By Liz Hobday
January 11, 2011 / abc.net.au
Hundreds of adopted children in the United Kingdom have been contacted by their birth parents, who used social media sites like Facebook to track them down.
One adoption support group in Victoria says the process can be illegal, and a mother of three adopted children in the UK says it can be highly traumatic.
Adopted children can sometimes spend their whole lives wondering about their birth parents because the search process through official channels can take years.
One adopted teenager in the UK received a message on Facebook saying "Hello, I am your father. I have been searching for you ever since you were stolen by social services. You look beautiful. I love you so much."
The father who wrote the message is a registered paedophile, whose children were removed by social services and later adopted.
"Actually it's an enormous surprise - it's hijacking, it's an ambush when it - just an email, arrives via Facebook or some other social networking site that says, 'hello do you remember me? I think I am your birth mum,'" says British author Helen Oakwater, a mother of three adopted children.
One of Ms Oakwater's children was contacted by a birth parent through Facebook.
She says the consequences were devastating and has written a book about the experience called Bubble Wrapped Children.
The book says unexpected contact with birth relatives has re-traumatised children, and she has seen some run away from home and others drop out of school.
"Facebook allows access from the age of 13," Ms Oakwater said.
"And I certainly know of cases where people have been contacted within a year or two of that, certainly 15 year olds."
The manager at Victorian adoption support group VANISH, Colleen Clare, says she is aware of dozens of cases in Australia where parents have contacted children through Facebook and vice versa.
She says unplanned contact is a problem for children who already know their birth families, as well as children adopted at birth who are desperate for more information about their birth relatives.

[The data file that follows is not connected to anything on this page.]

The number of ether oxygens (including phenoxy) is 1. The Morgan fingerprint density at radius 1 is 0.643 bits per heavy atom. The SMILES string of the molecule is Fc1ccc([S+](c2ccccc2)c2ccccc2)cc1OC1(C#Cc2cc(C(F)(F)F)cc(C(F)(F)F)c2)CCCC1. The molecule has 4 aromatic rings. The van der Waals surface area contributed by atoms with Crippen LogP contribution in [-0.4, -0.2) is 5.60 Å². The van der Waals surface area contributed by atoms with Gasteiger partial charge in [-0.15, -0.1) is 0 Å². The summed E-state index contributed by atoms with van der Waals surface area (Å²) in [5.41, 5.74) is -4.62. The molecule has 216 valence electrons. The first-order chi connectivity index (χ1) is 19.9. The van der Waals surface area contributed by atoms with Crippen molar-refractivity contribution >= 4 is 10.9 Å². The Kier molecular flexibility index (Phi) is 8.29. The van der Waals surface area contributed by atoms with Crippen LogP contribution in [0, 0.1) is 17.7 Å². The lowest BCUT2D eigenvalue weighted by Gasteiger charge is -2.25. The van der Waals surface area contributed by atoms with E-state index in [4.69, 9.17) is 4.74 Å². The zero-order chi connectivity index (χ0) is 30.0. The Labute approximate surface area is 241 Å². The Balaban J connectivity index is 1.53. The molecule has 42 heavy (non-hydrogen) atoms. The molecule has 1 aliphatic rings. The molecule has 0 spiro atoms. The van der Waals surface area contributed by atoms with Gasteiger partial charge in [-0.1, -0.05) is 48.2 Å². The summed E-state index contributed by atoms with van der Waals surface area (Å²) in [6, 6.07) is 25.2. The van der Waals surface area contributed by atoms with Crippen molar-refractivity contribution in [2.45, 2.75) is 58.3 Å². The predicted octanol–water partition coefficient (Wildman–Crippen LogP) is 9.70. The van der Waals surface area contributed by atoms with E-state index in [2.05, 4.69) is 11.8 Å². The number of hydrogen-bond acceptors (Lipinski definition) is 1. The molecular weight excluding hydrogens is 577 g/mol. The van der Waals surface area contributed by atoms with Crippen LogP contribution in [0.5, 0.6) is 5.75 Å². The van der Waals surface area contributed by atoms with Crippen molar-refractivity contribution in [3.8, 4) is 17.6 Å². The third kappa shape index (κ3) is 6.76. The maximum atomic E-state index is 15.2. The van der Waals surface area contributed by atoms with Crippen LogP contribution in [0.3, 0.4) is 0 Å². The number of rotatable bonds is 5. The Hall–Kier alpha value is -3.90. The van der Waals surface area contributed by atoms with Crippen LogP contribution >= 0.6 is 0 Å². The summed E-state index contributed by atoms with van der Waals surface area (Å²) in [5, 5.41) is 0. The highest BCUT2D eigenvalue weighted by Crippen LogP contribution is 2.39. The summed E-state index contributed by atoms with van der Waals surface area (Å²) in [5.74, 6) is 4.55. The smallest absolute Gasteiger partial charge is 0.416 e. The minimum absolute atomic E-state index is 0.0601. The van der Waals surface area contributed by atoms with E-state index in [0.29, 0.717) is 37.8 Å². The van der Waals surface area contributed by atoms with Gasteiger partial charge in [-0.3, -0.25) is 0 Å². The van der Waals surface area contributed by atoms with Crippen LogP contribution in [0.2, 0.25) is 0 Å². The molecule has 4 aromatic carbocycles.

"The problem with that is that it can lead you down a lot of false trails or it could expose somebody who is not prepared for that," Ms Clare said.
"I mean some people, as an example, may never have told their partner or their children that they have given up a child for adoption.
"Information comes out in a haphazard way and that can be very hurtful and damaging."
Ms Clare says the relevant legislation is outdated and support groups are under-resourced.
She also says birth relatives who make contact through Facebook may not know they could be breaking the law.
"Personally I think if you were to do it publicly, in a way that was not acceptable to the person, then they probably do have protections that they could call upon under the privacy laws," she said.
The Department of Family and Community Services in New South Wales says it has seen isolated cases.
But the chief executive of adoption agency Barnados in NSW, Louise Voigt, says the laws in her state mean contact with birth relatives is much more open than in other states, so Facebook is less of a problem.
"In New South Wales we have a system of open adoption, that is children that are adopted have opportunity to see their parents, or their parents have opportunity to see them," Ms Voigt said.
The Department of Human Services in Victoria says it has had no reported cases of children being contacted via Facebook.